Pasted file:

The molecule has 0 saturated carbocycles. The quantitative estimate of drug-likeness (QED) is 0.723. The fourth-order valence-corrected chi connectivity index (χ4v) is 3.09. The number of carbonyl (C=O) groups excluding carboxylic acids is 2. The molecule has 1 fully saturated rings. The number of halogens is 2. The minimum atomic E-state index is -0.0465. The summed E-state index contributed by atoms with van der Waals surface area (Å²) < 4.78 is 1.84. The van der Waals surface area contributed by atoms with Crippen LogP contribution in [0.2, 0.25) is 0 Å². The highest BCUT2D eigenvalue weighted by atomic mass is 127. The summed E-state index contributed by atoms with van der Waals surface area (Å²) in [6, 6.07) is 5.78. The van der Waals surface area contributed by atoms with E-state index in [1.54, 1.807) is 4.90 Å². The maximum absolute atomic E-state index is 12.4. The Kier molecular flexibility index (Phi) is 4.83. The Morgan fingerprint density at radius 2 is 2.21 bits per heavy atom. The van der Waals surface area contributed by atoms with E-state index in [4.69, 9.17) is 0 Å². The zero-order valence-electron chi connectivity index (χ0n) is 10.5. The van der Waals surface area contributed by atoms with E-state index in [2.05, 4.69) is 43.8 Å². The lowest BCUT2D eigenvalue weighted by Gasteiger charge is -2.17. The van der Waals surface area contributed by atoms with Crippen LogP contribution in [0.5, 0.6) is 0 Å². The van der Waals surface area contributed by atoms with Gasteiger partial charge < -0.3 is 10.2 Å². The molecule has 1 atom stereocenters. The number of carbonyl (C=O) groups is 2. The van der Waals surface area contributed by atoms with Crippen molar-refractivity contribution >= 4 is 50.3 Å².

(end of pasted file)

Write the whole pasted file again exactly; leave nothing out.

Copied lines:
The molecule has 0 saturated carbocycles. The quantitative estimate of drug-likeness (QED) is 0.723. The fourth-order valence-corrected chi connectivity index (χ4v) is 3.09. The number of carbonyl (C=O) groups excluding carboxylic acids is 2. The molecule has 1 fully saturated rings. The number of halogens is 2. The minimum atomic E-state index is -0.0465. The summed E-state index contributed by atoms with van der Waals surface area (Å²) < 4.78 is 1.84. The van der Waals surface area contributed by atoms with Crippen LogP contribution in [0.2, 0.25) is 0 Å². The highest BCUT2D eigenvalue weighted by atomic mass is 127. The summed E-state index contributed by atoms with van der Waals surface area (Å²) in [6, 6.07) is 5.78. The van der Waals surface area contributed by atoms with E-state index in [1.54, 1.807) is 4.90 Å². The maximum absolute atomic E-state index is 12.4. The Kier molecular flexibility index (Phi) is 4.83. The Morgan fingerprint density at radius 2 is 2.21 bits per heavy atom. The van der Waals surface area contributed by atoms with E-state index in [4.69, 9.17) is 0 Å². The zero-order valence-electron chi connectivity index (χ0n) is 10.5. The van der Waals surface area contributed by atoms with E-state index in [2.05, 4.69) is 43.8 Å². The lowest BCUT2D eigenvalue weighted by Gasteiger charge is -2.17. The van der Waals surface area contributed by atoms with Crippen LogP contribution in [0.5, 0.6) is 0 Å². The van der Waals surface area contributed by atoms with Gasteiger partial charge < -0.3 is 10.2 Å². The molecule has 1 atom stereocenters. The number of carbonyl (C=O) groups is 2. The van der Waals surface area contributed by atoms with Crippen molar-refractivity contribution >= 4 is 50.3 Å².